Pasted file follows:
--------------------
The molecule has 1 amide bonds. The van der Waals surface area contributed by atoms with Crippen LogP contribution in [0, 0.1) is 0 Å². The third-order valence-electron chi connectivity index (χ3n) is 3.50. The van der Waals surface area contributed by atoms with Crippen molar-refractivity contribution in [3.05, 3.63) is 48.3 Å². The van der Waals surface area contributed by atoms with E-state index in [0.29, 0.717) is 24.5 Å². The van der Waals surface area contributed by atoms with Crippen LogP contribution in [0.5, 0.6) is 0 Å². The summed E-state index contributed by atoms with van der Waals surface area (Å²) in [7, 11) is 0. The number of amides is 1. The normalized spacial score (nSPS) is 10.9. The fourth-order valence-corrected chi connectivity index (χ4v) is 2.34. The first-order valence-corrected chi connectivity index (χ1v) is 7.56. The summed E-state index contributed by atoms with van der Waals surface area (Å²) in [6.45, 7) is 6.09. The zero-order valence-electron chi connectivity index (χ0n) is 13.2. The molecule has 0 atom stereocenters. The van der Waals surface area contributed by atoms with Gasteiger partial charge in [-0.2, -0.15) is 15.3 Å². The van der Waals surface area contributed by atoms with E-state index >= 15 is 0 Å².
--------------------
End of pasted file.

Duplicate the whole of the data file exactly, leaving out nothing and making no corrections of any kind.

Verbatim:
The molecule has 1 amide bonds. The van der Waals surface area contributed by atoms with Crippen LogP contribution in [0, 0.1) is 0 Å². The third-order valence-electron chi connectivity index (χ3n) is 3.50. The van der Waals surface area contributed by atoms with Crippen molar-refractivity contribution in [3.05, 3.63) is 48.3 Å². The van der Waals surface area contributed by atoms with E-state index in [0.29, 0.717) is 24.5 Å². The van der Waals surface area contributed by atoms with Crippen LogP contribution in [0.5, 0.6) is 0 Å². The summed E-state index contributed by atoms with van der Waals surface area (Å²) in [7, 11) is 0. The number of amides is 1. The normalized spacial score (nSPS) is 10.9. The fourth-order valence-corrected chi connectivity index (χ4v) is 2.34. The first-order valence-corrected chi connectivity index (χ1v) is 7.56. The summed E-state index contributed by atoms with van der Waals surface area (Å²) in [6.45, 7) is 6.09. The zero-order valence-electron chi connectivity index (χ0n) is 13.2. The molecule has 0 atom stereocenters. The van der Waals surface area contributed by atoms with Gasteiger partial charge in [-0.2, -0.15) is 15.3 Å². The van der Waals surface area contributed by atoms with E-state index >= 15 is 0 Å².